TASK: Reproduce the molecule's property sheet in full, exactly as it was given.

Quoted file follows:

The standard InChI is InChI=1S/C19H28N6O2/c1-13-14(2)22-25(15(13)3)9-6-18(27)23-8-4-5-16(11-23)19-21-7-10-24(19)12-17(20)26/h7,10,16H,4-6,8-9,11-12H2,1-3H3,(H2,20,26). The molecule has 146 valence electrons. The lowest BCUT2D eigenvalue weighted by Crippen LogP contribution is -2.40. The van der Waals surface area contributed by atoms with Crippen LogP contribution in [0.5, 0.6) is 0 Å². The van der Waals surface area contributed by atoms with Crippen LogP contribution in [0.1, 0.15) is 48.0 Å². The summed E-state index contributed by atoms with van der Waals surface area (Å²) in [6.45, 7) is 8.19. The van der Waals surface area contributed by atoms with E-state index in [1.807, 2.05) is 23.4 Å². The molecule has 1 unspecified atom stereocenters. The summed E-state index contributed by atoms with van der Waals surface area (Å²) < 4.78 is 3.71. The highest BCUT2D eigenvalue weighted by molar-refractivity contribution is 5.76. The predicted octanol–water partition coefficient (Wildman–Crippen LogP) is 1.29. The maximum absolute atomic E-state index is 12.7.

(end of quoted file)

The standard InChI is InChI=1S/C19H28N6O2/c1-13-14(2)22-25(15(13)3)9-6-18(27)23-8-4-5-16(11-23)19-21-7-10-24(19)12-17(20)26/h7,10,16H,4-6,8-9,11-12H2,1-3H3,(H2,20,26). The molecule has 146 valence electrons. The lowest BCUT2D eigenvalue weighted by Crippen LogP contribution is -2.40. The van der Waals surface area contributed by atoms with Crippen LogP contribution in [0.5, 0.6) is 0 Å². The van der Waals surface area contributed by atoms with Crippen LogP contribution in [0.1, 0.15) is 48.0 Å². The summed E-state index contributed by atoms with van der Waals surface area (Å²) in [6.45, 7) is 8.19. The van der Waals surface area contributed by atoms with E-state index in [1.807, 2.05) is 23.4 Å². The molecule has 1 unspecified atom stereocenters. The summed E-state index contributed by atoms with van der Waals surface area (Å²) < 4.78 is 3.71. The highest BCUT2D eigenvalue weighted by molar-refractivity contribution is 5.76. The predicted octanol–water partition coefficient (Wildman–Crippen LogP) is 1.29. The maximum absolute atomic E-state index is 12.7.